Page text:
One hundred years ago this December, the little city and its waterfront were at a crossroads. ¶ Amid a growing marina with rickety docks, stevedores and fish processing plants on the edge of downtown, a railroad pier extended onto what is now Demens Landing. And dredging the harbor for bigger boats was under way. ¶ There was also an awareness that the sunny city could one day become a major tourist destination. A popular bathing pavilion beside the pier was already drawing crowds.
The debate about whether to develop the waterfront for commerce or parkland had been a divisive issue in the 1906 City Council elections. Among the enthusiasts pushing for public parks was W. L. Straub, the editor of the St. Petersburg Times. Straub's editorials led the way for the creation of what is now a continuous belt of mostly green, public space from Albert Whitted Airport to Coffee Pot Bayou.
Today, St. Petersburg is counted among much bigger cities such as Chicago as having the nation's largest waterfronts.
"St. Petersburg had an opportunity to do this from the start," said historian Ray Arsenault, whose St. Petersburg and the Florida Dream documents how Straub and others championed a public waterfront. "It's really an amazing story of how these were forward looking people, in a humanistic sense."
This month, the city will begin celebrating that heritage with a Waterfront Parks Centennial, a yearlong celebration of festivals, lectures, movies, tours and outdoor events. The roster is at stpeteparks100.org.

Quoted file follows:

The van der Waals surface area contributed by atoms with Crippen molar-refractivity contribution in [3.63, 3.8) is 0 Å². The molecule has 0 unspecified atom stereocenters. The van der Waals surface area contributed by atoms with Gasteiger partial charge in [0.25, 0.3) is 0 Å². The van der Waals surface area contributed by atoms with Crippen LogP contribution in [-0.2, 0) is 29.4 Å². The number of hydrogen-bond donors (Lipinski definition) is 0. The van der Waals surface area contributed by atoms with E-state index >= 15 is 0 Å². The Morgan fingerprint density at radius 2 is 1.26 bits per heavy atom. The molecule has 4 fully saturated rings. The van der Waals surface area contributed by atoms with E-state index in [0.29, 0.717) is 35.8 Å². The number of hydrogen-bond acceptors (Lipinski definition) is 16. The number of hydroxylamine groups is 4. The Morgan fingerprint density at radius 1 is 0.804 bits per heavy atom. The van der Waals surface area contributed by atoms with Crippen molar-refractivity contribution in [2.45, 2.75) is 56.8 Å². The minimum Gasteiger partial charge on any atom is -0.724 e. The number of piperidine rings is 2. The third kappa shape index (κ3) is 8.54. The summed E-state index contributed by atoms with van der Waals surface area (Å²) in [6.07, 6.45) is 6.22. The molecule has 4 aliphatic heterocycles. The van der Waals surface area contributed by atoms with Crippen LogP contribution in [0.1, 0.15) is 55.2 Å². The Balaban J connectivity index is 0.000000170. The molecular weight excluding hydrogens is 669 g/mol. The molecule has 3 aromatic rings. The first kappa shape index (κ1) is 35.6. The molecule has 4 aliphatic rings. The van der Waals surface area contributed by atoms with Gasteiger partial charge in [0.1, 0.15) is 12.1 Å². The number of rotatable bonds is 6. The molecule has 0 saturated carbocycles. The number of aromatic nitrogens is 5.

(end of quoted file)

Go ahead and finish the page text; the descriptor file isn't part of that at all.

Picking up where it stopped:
Straub's vision continues today, said Mayor Rick Baker, who came here in the 1980s.
"The waterfront parks system is one of the most significant facets that has allowed us to have a downtown renaissance," he said. "It's just a very special place."
Before the harbor was dredged and seawalls were added, the downtown waterfront looked much like Lassing Park in the Old Southeast does now. Most lots were privately owned and acquired by the city one at a time.
"There were no funds, and public-spirited citizens came to the rescue with their personal credit — as was often done in those early days when the city needed something it could not at that time pay for," Straub wrote in his 1929 book History of Pinellas County Florida.
By 1925, the tab for creating the parks neared $2 million.
"It was very small town in a lot of ways, so it was a very large investment for a community to make," said Peter Belmont, vice president of St. Petersburg Preservation, which is planning the centennial.
As a compromise with those who wanted commerce, deeper channels were dredged in what is now Bayboro Harbor. But the Port of Tampa was already thriving, and St. Petersburg's waterfront was assured a quaint future, Arsenault said.
"St. Petersburg's uniqueness and its sense of place are all connected to that public waterfront," Arsenault said.
The centennial celebration relies on the support of individuals and businesses. To donate, visit the Web site or send tax-deductible contributions to SPP Centennial Celebration Fund, 200 Second Ave. S, No. 100, St. Petersburg, FL 33701.
Luis Perez can be reached at email@example.com or (727)892-2271.